In a Wired article published on June 23, Psychology Research Professor and Professor Emeritus Robert Provine shared insight into why humans yawn when they do. Provine has done extensive research on the topic and is author of Curious Behavior: Yawning, Laughing, Hiccupping, and Beyond.
In the article, Provine noted that we tend to yawn when we are tired: “Right after waking and before bedtime,” he said, “which is consistent with yawning’s role in facilitating state changes: sleep to wakefulness, wakefulness to sleep, arousal to de-arousal, or vice versa.”
When further examining the reasons for yawning beyond physiological state changes, Provine shared that, “Nervous people will definitely yawn more, but there haven’t been a lot of formal studies investigating why.”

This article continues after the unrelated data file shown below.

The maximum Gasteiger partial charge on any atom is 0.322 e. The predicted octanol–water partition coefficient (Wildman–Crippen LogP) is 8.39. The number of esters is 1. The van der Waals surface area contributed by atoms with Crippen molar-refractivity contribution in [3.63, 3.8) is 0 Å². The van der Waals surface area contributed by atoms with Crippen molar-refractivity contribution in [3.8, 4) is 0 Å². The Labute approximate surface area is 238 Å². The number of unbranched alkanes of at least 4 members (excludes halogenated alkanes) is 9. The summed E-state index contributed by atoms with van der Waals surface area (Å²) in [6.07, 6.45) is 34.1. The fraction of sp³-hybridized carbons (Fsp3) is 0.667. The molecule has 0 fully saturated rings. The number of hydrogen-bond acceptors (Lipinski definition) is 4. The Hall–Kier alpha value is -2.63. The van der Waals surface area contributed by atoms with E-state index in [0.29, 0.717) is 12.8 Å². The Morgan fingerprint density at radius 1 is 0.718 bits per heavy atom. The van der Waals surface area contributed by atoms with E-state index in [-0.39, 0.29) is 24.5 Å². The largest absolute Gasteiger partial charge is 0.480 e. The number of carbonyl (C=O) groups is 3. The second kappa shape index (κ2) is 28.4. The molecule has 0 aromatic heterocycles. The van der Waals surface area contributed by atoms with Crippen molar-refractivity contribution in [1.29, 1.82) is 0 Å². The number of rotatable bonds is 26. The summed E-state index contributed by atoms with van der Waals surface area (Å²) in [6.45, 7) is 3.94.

The article also stated that: “Some psychologists, including Provine, suggest that anxious yawning could be an example of what’s known as a displacement activity—i.e., behavior that results from an uncomfortable or stressful situation and that seems out of context. Examples in humans include scratching one’s head, stroking a non-existent beard, or repeatedly tugging on an earlobe. Animals do it too. Ever see a cat go after a bird, miss, and then immediately start grooming itself? That’s not some awkward attempt to play it cool. It’s a displacement behavior.”
To read the full article “Big Question: Why Do I Yawn When I’m Nervous or Stressed?” click here.